Age effects. Contrasting results have been reported for age effects on grey partridge survival and clutch size. Some authors reported no difference in overwinter survival rate between adults and fledglings (Potts 1980), whereas others found that offspring had a lower overwinter survival rate than adults (Birkan & Jacob 1988; Church & Porter 1990). Similarly, some authors reported no difference in clutch size with regard to age (Potts 1980; Birkan & Jacob 1988) whereas others found that 1-year-old hens had a higher fecundity than older hens (Blank & Ash 1960). We modelled only one age class because we did not find any age effect on survival rates and reproductive success (Table 1).
Table 1. Age effects on demographic variables tested at an individual scale through a multiple regression (F-tests) or logistic regression (χ2 tests), controlling for site and year effects. Saw: survival rate during autumn and winter; it was estimated with hens radio-tagged in September-October and monitored until mid-March (for more details see Bro, Clobert & Reitz 1999 ). Sss: hen survival rate during spring and summer; it was estimated from mid-late March to mid-September by using the Kaplan–Meier method with radio-tagged hens monitored > 7 days. Hatched1: number of chicks at hatching for first clutches, α: hatching rate of first clutches, Sj: survival rate of chicks to the age of 6 weeks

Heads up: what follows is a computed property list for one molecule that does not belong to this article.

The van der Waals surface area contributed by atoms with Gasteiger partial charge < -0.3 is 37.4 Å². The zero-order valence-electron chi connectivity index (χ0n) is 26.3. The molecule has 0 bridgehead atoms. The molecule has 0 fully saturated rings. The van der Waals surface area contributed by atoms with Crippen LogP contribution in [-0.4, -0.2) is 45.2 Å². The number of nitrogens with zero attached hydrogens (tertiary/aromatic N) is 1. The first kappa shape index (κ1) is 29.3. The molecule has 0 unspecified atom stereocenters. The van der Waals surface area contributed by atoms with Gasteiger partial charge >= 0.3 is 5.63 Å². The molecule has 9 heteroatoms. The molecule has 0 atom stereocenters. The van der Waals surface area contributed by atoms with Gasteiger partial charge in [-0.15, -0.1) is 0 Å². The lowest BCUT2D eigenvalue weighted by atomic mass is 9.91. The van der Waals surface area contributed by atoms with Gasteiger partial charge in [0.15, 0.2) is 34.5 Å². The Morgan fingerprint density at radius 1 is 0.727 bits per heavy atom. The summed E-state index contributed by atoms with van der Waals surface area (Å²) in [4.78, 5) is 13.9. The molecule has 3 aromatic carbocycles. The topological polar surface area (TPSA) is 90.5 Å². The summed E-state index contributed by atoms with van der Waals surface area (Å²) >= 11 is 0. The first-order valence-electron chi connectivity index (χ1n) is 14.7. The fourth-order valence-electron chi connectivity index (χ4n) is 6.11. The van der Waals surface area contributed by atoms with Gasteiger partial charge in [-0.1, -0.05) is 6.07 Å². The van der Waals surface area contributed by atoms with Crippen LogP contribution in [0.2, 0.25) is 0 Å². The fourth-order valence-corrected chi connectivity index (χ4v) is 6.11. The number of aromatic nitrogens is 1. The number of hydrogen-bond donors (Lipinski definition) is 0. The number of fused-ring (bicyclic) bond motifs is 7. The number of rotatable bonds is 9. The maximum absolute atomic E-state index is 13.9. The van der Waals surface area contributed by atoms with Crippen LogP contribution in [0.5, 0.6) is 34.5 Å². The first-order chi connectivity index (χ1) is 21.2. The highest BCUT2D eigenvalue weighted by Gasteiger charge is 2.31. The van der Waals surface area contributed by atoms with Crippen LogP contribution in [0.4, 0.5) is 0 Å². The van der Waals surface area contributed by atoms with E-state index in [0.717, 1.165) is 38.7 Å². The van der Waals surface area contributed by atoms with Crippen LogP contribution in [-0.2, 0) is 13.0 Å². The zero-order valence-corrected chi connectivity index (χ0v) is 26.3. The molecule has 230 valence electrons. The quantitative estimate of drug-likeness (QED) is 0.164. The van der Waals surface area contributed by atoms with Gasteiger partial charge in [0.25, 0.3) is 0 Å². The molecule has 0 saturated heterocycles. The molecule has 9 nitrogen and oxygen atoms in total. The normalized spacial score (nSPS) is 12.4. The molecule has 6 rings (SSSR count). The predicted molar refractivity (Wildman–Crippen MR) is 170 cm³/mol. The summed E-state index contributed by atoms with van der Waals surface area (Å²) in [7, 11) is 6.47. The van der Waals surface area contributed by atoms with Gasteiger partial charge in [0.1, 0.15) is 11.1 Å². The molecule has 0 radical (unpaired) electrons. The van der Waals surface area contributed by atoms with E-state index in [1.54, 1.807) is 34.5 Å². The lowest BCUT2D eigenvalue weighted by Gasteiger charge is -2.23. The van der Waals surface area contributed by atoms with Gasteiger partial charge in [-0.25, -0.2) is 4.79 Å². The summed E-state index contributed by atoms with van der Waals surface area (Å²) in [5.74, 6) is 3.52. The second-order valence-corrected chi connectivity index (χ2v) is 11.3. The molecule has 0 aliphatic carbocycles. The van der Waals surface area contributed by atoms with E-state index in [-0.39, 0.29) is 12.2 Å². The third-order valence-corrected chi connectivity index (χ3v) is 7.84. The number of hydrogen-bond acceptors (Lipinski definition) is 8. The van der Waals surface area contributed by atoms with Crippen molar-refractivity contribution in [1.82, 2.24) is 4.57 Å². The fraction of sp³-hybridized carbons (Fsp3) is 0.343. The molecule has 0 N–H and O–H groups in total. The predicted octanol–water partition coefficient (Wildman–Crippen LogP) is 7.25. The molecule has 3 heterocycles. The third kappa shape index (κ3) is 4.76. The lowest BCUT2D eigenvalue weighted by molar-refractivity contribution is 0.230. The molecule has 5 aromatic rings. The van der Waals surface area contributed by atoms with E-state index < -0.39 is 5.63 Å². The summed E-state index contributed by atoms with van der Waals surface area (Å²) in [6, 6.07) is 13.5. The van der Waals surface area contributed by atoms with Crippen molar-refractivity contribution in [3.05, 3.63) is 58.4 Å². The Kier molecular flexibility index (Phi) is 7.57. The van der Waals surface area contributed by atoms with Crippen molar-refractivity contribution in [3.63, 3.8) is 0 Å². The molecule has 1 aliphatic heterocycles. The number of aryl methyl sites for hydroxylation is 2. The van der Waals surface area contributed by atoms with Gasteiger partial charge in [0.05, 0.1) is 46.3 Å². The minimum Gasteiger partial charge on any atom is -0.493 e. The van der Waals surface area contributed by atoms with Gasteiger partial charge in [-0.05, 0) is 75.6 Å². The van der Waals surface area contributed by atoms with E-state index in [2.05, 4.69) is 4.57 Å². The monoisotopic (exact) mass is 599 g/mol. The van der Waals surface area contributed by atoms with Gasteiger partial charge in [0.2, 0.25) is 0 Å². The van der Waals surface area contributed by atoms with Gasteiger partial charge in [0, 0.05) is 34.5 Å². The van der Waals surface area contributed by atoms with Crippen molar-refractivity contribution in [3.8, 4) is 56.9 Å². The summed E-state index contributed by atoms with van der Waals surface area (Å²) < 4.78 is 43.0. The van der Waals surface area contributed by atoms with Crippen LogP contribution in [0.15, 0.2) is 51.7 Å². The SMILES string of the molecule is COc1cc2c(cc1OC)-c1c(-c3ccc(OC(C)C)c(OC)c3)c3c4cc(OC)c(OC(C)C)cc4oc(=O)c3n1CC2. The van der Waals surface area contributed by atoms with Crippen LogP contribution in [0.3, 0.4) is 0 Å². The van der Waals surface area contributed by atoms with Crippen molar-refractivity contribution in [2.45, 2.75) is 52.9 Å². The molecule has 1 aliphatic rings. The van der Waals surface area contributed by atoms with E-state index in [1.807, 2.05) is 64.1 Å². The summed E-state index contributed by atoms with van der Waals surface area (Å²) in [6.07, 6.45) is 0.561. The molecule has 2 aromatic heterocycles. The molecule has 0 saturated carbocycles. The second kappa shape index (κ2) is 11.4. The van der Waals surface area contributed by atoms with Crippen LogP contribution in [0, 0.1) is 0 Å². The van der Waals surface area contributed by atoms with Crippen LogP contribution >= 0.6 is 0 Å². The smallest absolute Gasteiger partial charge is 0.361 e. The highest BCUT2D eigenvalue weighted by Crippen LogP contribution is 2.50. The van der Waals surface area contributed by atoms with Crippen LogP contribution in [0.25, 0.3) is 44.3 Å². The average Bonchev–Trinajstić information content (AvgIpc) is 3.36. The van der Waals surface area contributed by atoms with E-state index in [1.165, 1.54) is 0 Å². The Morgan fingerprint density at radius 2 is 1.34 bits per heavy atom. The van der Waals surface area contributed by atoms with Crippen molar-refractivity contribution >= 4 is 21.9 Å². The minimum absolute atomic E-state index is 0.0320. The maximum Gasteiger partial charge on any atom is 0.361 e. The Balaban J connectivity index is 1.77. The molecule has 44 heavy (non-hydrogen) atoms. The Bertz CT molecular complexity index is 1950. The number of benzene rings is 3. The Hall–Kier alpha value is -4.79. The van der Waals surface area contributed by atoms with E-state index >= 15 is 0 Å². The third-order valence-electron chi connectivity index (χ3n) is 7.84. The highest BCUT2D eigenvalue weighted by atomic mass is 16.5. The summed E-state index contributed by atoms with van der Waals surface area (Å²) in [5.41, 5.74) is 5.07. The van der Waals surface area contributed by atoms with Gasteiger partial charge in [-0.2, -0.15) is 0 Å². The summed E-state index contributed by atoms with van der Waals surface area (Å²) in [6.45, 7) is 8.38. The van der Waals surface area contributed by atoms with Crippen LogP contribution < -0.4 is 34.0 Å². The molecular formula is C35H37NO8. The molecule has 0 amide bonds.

F1,44 = 0·25
χ12 = 0·12
χ12 = 0·62
χ12 = 0·50
Density-dependence. Density-dependence is an important demographic phenomenon that has been reported for recruitment (Rands 1987), brood production rate (Potts 1980; Panek 1997), nest losses (Aebischer 1991) and overwinter survival rate (Aebischer 1991; Rotella et al. 1996; Tapper, Potts & Brockless 1996). However, some analyses used to detect density-dependence are likely to raise some statistical concerns (Lebreton & Clobert 1991). Because we did not detect density-dependence in hen survival rate during spring and summer (survival increased with breeding density), overwinter survival rate, hatching rate, covey size at hatching and chick survival rate (Table 2), we did not model density-dependence on these parameters. However, density-dependence occurred through shooting pressure (see below).